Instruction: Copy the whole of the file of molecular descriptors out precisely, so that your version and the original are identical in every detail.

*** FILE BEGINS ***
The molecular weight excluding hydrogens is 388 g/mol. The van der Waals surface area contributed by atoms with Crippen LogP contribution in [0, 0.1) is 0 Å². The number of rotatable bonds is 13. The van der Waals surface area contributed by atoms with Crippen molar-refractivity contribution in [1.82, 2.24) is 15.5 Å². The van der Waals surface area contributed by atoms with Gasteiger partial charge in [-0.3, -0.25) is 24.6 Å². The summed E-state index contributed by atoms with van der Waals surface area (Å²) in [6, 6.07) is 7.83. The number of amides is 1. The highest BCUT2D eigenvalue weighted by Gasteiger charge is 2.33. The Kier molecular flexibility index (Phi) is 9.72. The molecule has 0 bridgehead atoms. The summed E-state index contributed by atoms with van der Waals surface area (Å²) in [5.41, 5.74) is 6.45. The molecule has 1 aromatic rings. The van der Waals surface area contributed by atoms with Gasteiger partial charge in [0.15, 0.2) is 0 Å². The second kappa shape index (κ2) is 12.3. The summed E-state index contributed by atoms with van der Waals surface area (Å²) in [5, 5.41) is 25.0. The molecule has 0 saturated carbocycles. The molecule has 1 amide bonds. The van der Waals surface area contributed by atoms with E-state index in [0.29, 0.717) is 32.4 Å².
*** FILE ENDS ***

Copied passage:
The molecular weight excluding hydrogens is 388 g/mol. The van der Waals surface area contributed by atoms with Crippen LogP contribution in [0, 0.1) is 0 Å². The number of rotatable bonds is 13. The van der Waals surface area contributed by atoms with Crippen molar-refractivity contribution in [1.82, 2.24) is 15.5 Å². The van der Waals surface area contributed by atoms with Gasteiger partial charge in [-0.3, -0.25) is 24.6 Å². The summed E-state index contributed by atoms with van der Waals surface area (Å²) in [6, 6.07) is 7.83. The number of amides is 1. The highest BCUT2D eigenvalue weighted by Gasteiger charge is 2.33. The Kier molecular flexibility index (Phi) is 9.72. The molecule has 0 bridgehead atoms. The summed E-state index contributed by atoms with van der Waals surface area (Å²) in [5.41, 5.74) is 6.45. The molecule has 1 aromatic rings. The van der Waals surface area contributed by atoms with Gasteiger partial charge in [0.15, 0.2) is 0 Å². The second kappa shape index (κ2) is 12.3. The summed E-state index contributed by atoms with van der Waals surface area (Å²) in [5, 5.41) is 25.0. The molecule has 0 saturated carbocycles. The molecule has 1 amide bonds. The van der Waals surface area contributed by atoms with E-state index in [0.29, 0.717) is 32.4 Å².